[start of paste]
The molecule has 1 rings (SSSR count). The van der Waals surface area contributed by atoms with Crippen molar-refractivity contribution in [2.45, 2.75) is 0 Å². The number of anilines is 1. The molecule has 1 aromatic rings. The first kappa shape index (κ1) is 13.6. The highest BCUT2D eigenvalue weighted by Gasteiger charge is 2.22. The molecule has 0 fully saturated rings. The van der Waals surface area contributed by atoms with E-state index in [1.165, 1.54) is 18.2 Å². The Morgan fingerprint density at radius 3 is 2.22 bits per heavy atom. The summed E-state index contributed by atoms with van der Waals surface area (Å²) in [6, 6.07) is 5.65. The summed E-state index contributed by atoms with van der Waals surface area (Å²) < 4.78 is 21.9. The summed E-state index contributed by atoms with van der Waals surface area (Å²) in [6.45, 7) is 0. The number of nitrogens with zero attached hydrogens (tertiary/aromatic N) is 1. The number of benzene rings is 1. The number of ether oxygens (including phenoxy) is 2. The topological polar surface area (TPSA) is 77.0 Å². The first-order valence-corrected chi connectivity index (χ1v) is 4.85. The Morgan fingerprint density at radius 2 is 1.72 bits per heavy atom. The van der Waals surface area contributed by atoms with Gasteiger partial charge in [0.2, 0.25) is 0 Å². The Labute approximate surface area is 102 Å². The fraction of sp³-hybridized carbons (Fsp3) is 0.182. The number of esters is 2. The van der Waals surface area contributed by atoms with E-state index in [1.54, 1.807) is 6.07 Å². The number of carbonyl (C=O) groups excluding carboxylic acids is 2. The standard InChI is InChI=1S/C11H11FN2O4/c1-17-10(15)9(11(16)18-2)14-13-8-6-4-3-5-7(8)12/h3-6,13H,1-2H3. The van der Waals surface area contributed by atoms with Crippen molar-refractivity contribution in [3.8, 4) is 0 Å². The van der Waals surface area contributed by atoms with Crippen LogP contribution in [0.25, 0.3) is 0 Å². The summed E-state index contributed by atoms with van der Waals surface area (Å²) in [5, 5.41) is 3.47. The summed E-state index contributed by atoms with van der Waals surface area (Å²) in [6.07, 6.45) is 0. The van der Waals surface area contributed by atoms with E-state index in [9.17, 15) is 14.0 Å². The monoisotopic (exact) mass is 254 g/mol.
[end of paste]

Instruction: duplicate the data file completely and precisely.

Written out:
The molecule has 1 rings (SSSR count). The van der Waals surface area contributed by atoms with Crippen molar-refractivity contribution in [2.45, 2.75) is 0 Å². The number of anilines is 1. The molecule has 1 aromatic rings. The first kappa shape index (κ1) is 13.6. The highest BCUT2D eigenvalue weighted by Gasteiger charge is 2.22. The molecule has 0 fully saturated rings. The van der Waals surface area contributed by atoms with E-state index in [1.165, 1.54) is 18.2 Å². The Morgan fingerprint density at radius 3 is 2.22 bits per heavy atom. The summed E-state index contributed by atoms with van der Waals surface area (Å²) in [6, 6.07) is 5.65. The summed E-state index contributed by atoms with van der Waals surface area (Å²) < 4.78 is 21.9. The summed E-state index contributed by atoms with van der Waals surface area (Å²) in [6.45, 7) is 0. The number of nitrogens with zero attached hydrogens (tertiary/aromatic N) is 1. The number of benzene rings is 1. The number of ether oxygens (including phenoxy) is 2. The topological polar surface area (TPSA) is 77.0 Å². The first-order valence-corrected chi connectivity index (χ1v) is 4.85. The Morgan fingerprint density at radius 2 is 1.72 bits per heavy atom. The van der Waals surface area contributed by atoms with Gasteiger partial charge in [0.2, 0.25) is 0 Å². The Labute approximate surface area is 102 Å². The fraction of sp³-hybridized carbons (Fsp3) is 0.182. The number of esters is 2. The van der Waals surface area contributed by atoms with E-state index in [1.54, 1.807) is 6.07 Å². The number of carbonyl (C=O) groups excluding carboxylic acids is 2. The standard InChI is InChI=1S/C11H11FN2O4/c1-17-10(15)9(11(16)18-2)14-13-8-6-4-3-5-7(8)12/h3-6,13H,1-2H3. The van der Waals surface area contributed by atoms with Crippen molar-refractivity contribution in [3.8, 4) is 0 Å². The van der Waals surface area contributed by atoms with Crippen LogP contribution in [0.25, 0.3) is 0 Å². The summed E-state index contributed by atoms with van der Waals surface area (Å²) in [5, 5.41) is 3.47. The summed E-state index contributed by atoms with van der Waals surface area (Å²) in [6.07, 6.45) is 0. The van der Waals surface area contributed by atoms with E-state index in [9.17, 15) is 14.0 Å². The monoisotopic (exact) mass is 254 g/mol.